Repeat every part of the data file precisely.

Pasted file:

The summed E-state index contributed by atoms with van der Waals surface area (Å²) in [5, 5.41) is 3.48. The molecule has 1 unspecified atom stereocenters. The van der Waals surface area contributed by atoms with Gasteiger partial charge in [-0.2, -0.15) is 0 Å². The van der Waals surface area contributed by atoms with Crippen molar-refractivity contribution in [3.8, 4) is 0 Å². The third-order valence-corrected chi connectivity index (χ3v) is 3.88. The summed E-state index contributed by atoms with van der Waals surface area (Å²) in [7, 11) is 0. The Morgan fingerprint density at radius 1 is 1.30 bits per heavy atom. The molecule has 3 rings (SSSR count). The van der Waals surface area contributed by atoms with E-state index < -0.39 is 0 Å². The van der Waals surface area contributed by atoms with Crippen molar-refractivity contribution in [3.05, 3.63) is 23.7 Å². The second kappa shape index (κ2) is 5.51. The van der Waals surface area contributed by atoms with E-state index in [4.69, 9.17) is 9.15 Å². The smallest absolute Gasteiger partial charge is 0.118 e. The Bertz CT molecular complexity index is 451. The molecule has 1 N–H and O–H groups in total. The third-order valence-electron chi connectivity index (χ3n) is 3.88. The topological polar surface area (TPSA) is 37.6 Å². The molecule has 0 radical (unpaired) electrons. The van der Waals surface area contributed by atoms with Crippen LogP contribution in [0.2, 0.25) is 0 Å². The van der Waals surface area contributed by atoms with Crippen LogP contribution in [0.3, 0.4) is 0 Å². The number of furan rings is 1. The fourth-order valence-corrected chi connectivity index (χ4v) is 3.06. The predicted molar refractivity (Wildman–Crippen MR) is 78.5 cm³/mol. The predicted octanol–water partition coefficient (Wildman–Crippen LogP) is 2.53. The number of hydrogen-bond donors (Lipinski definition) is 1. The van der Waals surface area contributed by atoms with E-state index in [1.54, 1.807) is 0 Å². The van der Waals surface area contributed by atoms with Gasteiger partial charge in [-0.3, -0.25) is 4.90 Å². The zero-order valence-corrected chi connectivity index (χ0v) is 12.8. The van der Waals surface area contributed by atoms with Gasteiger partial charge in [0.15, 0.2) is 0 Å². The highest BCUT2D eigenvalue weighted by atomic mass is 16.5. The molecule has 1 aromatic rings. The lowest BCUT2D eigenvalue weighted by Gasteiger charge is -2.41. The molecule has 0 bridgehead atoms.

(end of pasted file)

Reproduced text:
The summed E-state index contributed by atoms with van der Waals surface area (Å²) in [5, 5.41) is 3.48. The molecule has 1 unspecified atom stereocenters. The van der Waals surface area contributed by atoms with Gasteiger partial charge in [-0.2, -0.15) is 0 Å². The van der Waals surface area contributed by atoms with Crippen molar-refractivity contribution in [3.8, 4) is 0 Å². The third-order valence-corrected chi connectivity index (χ3v) is 3.88. The summed E-state index contributed by atoms with van der Waals surface area (Å²) in [7, 11) is 0. The Morgan fingerprint density at radius 1 is 1.30 bits per heavy atom. The molecule has 3 rings (SSSR count). The van der Waals surface area contributed by atoms with E-state index < -0.39 is 0 Å². The van der Waals surface area contributed by atoms with Crippen molar-refractivity contribution in [3.05, 3.63) is 23.7 Å². The second kappa shape index (κ2) is 5.51. The van der Waals surface area contributed by atoms with E-state index in [4.69, 9.17) is 9.15 Å². The smallest absolute Gasteiger partial charge is 0.118 e. The Bertz CT molecular complexity index is 451. The molecule has 1 N–H and O–H groups in total. The third-order valence-electron chi connectivity index (χ3n) is 3.88. The topological polar surface area (TPSA) is 37.6 Å². The molecule has 0 radical (unpaired) electrons. The van der Waals surface area contributed by atoms with Crippen LogP contribution in [0.2, 0.25) is 0 Å². The van der Waals surface area contributed by atoms with Crippen LogP contribution in [0.3, 0.4) is 0 Å². The number of furan rings is 1. The fourth-order valence-corrected chi connectivity index (χ4v) is 3.06. The predicted molar refractivity (Wildman–Crippen MR) is 78.5 cm³/mol. The predicted octanol–water partition coefficient (Wildman–Crippen LogP) is 2.53. The number of hydrogen-bond donors (Lipinski definition) is 1. The van der Waals surface area contributed by atoms with E-state index in [1.54, 1.807) is 0 Å². The van der Waals surface area contributed by atoms with Gasteiger partial charge in [-0.3, -0.25) is 4.90 Å². The zero-order valence-corrected chi connectivity index (χ0v) is 12.8. The van der Waals surface area contributed by atoms with Gasteiger partial charge in [0.15, 0.2) is 0 Å². The highest BCUT2D eigenvalue weighted by atomic mass is 16.5. The molecule has 1 aromatic rings. The lowest BCUT2D eigenvalue weighted by Gasteiger charge is -2.41. The molecule has 0 bridgehead atoms.